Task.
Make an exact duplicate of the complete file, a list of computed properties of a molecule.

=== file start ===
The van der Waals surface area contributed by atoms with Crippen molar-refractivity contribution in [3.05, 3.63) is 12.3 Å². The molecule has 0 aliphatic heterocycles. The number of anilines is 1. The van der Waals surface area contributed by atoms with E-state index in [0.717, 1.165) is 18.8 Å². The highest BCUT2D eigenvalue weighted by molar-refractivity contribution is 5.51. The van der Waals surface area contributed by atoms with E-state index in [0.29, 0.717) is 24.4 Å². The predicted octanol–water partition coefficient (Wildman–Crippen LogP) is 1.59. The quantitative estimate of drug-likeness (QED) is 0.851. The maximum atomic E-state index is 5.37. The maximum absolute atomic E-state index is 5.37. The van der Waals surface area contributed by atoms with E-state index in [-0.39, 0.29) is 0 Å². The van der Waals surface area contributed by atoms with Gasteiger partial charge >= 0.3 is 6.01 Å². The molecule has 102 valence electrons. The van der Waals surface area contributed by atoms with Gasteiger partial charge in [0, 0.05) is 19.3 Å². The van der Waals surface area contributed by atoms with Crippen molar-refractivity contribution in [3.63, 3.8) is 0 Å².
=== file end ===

The van der Waals surface area contributed by atoms with Crippen molar-refractivity contribution in [3.05, 3.63) is 12.3 Å². The molecule has 0 aliphatic heterocycles. The number of anilines is 1. The van der Waals surface area contributed by atoms with E-state index in [0.717, 1.165) is 18.8 Å². The highest BCUT2D eigenvalue weighted by molar-refractivity contribution is 5.51. The van der Waals surface area contributed by atoms with E-state index in [0.29, 0.717) is 24.4 Å². The predicted octanol–water partition coefficient (Wildman–Crippen LogP) is 1.59. The quantitative estimate of drug-likeness (QED) is 0.851. The maximum atomic E-state index is 5.37. The maximum absolute atomic E-state index is 5.37. The van der Waals surface area contributed by atoms with E-state index in [-0.39, 0.29) is 0 Å². The van der Waals surface area contributed by atoms with Gasteiger partial charge >= 0.3 is 6.01 Å². The molecule has 102 valence electrons. The van der Waals surface area contributed by atoms with Gasteiger partial charge in [0, 0.05) is 19.3 Å². The van der Waals surface area contributed by atoms with Crippen molar-refractivity contribution in [3.63, 3.8) is 0 Å².